• Choose an Appropriate Blocking Agent

Blocking is an essential protocol step that serves to prevent non-specific antibody binding. When performing indirect detection, it is advised to use normal serum from the same host species as the secondary antibody for blocking since this contains antibodies that will attach to any reactive sites, prohibiting secondary antibody binding later on.

Alternatively, bovine serum albumin (BSA) may be used for blocking, provided it is free of contaminants that could interfere with immunodetection. “Most commercial preparations of BSA contain contaminating bovine IgG that may become an antigen for cross-reacting secondary antibodies,” reports Lewis. “Using IgG-free, protease-free BSA is advised to avoid reduced antibody activity and/or increased background.”

  • Don’t Overlook the Impact of Endogenous Proteins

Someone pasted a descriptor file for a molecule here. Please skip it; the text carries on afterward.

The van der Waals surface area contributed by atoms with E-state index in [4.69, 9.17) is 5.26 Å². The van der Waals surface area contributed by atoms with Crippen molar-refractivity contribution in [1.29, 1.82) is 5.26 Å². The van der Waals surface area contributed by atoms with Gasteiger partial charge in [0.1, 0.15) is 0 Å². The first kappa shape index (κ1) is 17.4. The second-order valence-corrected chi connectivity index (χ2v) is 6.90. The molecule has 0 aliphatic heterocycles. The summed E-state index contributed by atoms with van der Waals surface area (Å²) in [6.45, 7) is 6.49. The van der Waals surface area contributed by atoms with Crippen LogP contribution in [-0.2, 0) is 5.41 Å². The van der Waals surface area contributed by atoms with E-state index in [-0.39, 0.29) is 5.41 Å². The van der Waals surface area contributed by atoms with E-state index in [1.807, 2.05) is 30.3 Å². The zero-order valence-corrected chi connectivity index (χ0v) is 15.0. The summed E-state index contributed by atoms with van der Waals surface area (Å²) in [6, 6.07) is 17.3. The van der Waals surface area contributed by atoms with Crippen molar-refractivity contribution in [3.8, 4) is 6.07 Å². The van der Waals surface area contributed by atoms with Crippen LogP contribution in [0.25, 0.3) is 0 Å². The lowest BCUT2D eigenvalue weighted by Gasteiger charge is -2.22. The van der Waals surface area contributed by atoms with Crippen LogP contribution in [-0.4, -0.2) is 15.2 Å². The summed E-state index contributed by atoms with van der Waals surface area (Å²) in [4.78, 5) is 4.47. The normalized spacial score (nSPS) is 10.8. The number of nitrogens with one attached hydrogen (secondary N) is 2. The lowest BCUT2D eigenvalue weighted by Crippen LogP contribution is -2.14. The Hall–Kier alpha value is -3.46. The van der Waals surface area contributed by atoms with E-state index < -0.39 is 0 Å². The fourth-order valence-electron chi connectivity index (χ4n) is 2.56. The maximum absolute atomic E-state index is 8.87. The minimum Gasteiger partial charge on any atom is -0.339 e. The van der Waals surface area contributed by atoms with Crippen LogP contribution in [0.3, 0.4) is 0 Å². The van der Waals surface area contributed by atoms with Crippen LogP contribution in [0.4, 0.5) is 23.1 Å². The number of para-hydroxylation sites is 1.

As well as performing general blocking, it can often be necessary to introduce extra blocking steps into the experimental workflow. This is especially the case for IHC and ICC, when blocking endogenous immunoglobulins, enzymes, and/or biotin is frequently required to prevent them from interfering with the assay readout.

“If indirect detection will involve using a primary antibody from the same host species as the sample, researchers are advised to block endogenous immunoglobulins with an unconjugated Fab fragment antibody immediately after routine blocking,” comments Lewis. “For example, a mouse sample could be incubated with a goat anti-mouse Fab fragment, which would bind to the endogenous IgG and allow for subsequent incubation with a mouse primary followed by an anti-mouse secondary antibody.”